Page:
A computer calculating every single irrational number from 0 to I at light speed would never get to the end
So had it to calculate all the irrational numbers in the age of the Universe from I3.72 billion to 0 it would also never get to the end

A photon in vacuum is potentially infinite because it would carry on forever absent any forces or objects that would cause it to disintegrate
The same is true of any massless particle which in vacuum always propagates at c and that speed can be regarded as having infinite property

And so there are some very specific examples of potential or actual infinity that either do exist or could exist in a Universe that is only finite
We dont actually know if the Universe is infinite or finite but either way infinity within it will still exist as those examples I gave demonstrate
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Immanuel Can
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Re: Is God necessary for morality?

Post by Immanuel Can »

surreptitious57 wrote: Thu Jul 30, 2020 5:58 pm
Immanuel Can wrote:
All that is necessary is the existence of cause and effect and a linear timeline . If the universe were just for arguments sake larger than it is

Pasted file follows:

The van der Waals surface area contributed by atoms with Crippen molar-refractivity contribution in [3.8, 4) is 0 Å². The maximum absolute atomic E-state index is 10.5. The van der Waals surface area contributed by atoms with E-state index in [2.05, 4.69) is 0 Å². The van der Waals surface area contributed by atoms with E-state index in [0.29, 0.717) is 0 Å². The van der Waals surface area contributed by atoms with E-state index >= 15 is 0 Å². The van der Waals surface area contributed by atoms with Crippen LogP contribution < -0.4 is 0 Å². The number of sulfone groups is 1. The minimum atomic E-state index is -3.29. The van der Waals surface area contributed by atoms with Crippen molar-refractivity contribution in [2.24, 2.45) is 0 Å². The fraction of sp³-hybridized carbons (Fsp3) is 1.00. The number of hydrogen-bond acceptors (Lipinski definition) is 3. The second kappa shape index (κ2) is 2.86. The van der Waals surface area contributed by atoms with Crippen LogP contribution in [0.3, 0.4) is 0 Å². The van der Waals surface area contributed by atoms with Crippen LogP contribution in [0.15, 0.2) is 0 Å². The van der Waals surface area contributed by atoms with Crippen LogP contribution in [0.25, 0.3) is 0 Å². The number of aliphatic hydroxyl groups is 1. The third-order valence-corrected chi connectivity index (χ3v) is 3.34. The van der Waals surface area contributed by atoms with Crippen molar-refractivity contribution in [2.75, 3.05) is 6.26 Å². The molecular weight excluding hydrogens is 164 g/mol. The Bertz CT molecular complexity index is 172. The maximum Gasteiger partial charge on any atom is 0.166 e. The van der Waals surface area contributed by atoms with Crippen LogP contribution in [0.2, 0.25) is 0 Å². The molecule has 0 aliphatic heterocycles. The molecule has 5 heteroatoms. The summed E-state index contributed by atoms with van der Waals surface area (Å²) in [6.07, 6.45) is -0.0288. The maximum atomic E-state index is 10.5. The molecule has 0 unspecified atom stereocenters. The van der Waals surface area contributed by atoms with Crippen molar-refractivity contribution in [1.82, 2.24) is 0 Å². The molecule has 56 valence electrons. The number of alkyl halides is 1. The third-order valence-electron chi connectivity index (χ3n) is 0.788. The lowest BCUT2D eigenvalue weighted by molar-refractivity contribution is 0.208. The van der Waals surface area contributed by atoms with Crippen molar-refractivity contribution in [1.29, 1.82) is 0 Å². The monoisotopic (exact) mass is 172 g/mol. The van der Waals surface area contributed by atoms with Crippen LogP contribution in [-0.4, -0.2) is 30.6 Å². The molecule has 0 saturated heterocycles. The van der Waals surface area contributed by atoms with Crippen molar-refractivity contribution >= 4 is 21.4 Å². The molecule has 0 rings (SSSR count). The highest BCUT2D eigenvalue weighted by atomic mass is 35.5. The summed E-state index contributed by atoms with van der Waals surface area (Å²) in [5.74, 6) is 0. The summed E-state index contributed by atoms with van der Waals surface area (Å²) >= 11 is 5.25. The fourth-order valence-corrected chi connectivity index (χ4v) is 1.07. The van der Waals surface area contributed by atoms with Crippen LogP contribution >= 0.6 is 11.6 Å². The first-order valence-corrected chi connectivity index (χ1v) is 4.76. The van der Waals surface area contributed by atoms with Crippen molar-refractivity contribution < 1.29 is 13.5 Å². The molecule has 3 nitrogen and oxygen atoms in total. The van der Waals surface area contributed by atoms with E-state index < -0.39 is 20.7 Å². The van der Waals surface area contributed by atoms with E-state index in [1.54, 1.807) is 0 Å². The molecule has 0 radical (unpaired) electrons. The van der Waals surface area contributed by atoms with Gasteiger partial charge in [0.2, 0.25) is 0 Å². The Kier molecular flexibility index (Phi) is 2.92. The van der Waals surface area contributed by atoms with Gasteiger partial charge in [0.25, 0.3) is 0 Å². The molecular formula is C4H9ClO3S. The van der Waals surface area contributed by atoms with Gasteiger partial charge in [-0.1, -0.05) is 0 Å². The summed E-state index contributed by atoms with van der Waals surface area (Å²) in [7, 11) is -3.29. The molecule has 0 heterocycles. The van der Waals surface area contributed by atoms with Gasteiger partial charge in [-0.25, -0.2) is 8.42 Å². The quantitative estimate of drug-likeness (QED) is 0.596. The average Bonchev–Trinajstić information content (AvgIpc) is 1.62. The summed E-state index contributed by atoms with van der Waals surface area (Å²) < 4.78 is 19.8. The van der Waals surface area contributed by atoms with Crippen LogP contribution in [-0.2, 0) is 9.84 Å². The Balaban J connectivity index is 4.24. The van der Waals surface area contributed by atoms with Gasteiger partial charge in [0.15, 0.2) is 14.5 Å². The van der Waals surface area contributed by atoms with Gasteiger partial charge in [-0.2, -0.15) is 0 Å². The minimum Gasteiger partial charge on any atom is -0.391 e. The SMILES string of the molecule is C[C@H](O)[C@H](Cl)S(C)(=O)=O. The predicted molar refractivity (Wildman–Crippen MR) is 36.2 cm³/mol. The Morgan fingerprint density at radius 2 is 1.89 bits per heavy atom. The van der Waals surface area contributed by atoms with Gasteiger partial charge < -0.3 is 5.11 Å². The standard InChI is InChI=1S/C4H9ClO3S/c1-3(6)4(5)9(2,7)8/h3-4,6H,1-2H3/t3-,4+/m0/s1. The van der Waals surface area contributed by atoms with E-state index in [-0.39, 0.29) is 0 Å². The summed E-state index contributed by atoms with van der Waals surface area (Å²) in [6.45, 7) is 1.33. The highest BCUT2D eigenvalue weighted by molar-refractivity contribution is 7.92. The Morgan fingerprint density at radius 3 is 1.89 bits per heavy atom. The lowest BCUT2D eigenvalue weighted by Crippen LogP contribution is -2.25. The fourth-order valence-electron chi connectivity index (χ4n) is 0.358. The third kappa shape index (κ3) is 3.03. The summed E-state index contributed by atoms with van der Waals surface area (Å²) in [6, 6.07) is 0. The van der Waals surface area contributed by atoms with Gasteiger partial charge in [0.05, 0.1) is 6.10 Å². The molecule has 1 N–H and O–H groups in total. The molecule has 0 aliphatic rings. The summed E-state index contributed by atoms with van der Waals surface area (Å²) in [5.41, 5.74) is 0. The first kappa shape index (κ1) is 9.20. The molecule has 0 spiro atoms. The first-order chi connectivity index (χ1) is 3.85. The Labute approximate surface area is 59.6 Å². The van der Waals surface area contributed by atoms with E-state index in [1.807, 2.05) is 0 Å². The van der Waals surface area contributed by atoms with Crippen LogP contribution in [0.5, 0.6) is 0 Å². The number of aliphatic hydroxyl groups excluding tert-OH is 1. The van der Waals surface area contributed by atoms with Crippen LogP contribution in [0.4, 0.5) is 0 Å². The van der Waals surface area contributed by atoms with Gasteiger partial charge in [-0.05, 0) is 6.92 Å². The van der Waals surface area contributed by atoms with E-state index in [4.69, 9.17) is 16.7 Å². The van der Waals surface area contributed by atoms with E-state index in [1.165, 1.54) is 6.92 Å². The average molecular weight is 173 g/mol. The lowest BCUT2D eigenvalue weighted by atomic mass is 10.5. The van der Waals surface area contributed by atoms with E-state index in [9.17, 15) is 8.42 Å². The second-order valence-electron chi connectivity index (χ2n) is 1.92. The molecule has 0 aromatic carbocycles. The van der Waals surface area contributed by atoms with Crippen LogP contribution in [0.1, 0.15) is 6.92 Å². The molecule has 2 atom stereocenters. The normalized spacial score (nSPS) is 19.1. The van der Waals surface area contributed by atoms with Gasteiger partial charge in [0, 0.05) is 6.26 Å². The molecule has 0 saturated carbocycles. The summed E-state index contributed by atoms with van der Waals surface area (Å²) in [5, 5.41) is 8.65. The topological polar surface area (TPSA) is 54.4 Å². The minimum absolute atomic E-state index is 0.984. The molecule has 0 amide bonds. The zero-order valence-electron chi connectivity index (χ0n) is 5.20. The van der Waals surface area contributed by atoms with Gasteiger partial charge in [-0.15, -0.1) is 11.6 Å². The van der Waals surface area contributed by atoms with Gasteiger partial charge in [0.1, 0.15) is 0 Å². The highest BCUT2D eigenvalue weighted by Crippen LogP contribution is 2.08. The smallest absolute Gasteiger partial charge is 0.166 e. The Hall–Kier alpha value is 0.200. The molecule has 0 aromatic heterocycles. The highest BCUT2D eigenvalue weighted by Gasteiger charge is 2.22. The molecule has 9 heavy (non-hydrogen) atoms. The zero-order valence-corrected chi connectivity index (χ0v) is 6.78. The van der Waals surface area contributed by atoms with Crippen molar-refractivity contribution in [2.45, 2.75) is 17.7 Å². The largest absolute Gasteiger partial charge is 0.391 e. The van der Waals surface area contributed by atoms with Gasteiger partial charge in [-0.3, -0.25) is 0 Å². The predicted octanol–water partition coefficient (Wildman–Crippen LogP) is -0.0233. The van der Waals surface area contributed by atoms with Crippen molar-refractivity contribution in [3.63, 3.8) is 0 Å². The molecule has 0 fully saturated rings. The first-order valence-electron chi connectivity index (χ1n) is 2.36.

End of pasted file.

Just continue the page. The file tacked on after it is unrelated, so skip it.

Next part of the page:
so long there is zero mathematical possibility of an infinitely regressing chain of causes
There are as many frames of reference within a linear timeline as there are observers
This means nothing of relevance, I must say. It again mistakes epistemology for ontology.
Infinity already exist in the Universe because any two points in space or time can be split into infinite parts
Missing the point again, I'm afraid.

It's "infinite regression of causes" that is impossible, not merely "infinity."

"Infinite" is an adjective. It matters what the noun is.
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Immanuel Can
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Re: Is God necessary for morality?

Post by Immanuel Can »

Skepdick wrote: Thu Jul 30, 2020 5:15 pm So you don't know what "infinite" means.
I do.

Do you understand the phrase "infinite chain of cause and effect"? Because in this argument, it only applies to that.